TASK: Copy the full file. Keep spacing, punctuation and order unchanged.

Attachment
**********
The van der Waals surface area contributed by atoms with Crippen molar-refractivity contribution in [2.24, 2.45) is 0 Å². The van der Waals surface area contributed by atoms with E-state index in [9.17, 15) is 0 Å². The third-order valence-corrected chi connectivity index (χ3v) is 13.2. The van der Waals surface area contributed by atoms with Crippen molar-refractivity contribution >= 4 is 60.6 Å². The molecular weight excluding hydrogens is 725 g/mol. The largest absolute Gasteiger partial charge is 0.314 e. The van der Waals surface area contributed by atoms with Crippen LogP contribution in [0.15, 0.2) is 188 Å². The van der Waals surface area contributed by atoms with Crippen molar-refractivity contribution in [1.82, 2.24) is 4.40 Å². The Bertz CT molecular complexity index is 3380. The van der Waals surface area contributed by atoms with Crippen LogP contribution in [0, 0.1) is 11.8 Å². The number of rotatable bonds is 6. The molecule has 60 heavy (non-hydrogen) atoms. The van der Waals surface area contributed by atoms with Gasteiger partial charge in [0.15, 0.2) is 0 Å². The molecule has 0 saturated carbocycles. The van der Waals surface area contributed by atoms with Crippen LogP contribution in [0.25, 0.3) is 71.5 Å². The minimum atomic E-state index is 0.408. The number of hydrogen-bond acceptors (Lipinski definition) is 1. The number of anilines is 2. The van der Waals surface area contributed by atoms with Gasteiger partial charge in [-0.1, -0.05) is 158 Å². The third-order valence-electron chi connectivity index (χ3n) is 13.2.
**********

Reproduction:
The van der Waals surface area contributed by atoms with Crippen molar-refractivity contribution in [2.24, 2.45) is 0 Å². The van der Waals surface area contributed by atoms with E-state index in [9.17, 15) is 0 Å². The third-order valence-corrected chi connectivity index (χ3v) is 13.2. The van der Waals surface area contributed by atoms with Crippen molar-refractivity contribution >= 4 is 60.6 Å². The molecular weight excluding hydrogens is 725 g/mol. The largest absolute Gasteiger partial charge is 0.314 e. The van der Waals surface area contributed by atoms with Crippen LogP contribution in [0.15, 0.2) is 188 Å². The van der Waals surface area contributed by atoms with Crippen molar-refractivity contribution in [1.82, 2.24) is 4.40 Å². The Bertz CT molecular complexity index is 3380. The van der Waals surface area contributed by atoms with Crippen LogP contribution in [0, 0.1) is 11.8 Å². The number of rotatable bonds is 6. The molecule has 60 heavy (non-hydrogen) atoms. The van der Waals surface area contributed by atoms with Gasteiger partial charge in [0.15, 0.2) is 0 Å². The molecule has 0 saturated carbocycles. The van der Waals surface area contributed by atoms with Crippen LogP contribution in [0.25, 0.3) is 71.5 Å². The minimum atomic E-state index is 0.408. The number of hydrogen-bond acceptors (Lipinski definition) is 1. The number of anilines is 2. The van der Waals surface area contributed by atoms with Gasteiger partial charge in [-0.1, -0.05) is 158 Å². The third-order valence-electron chi connectivity index (χ3n) is 13.2.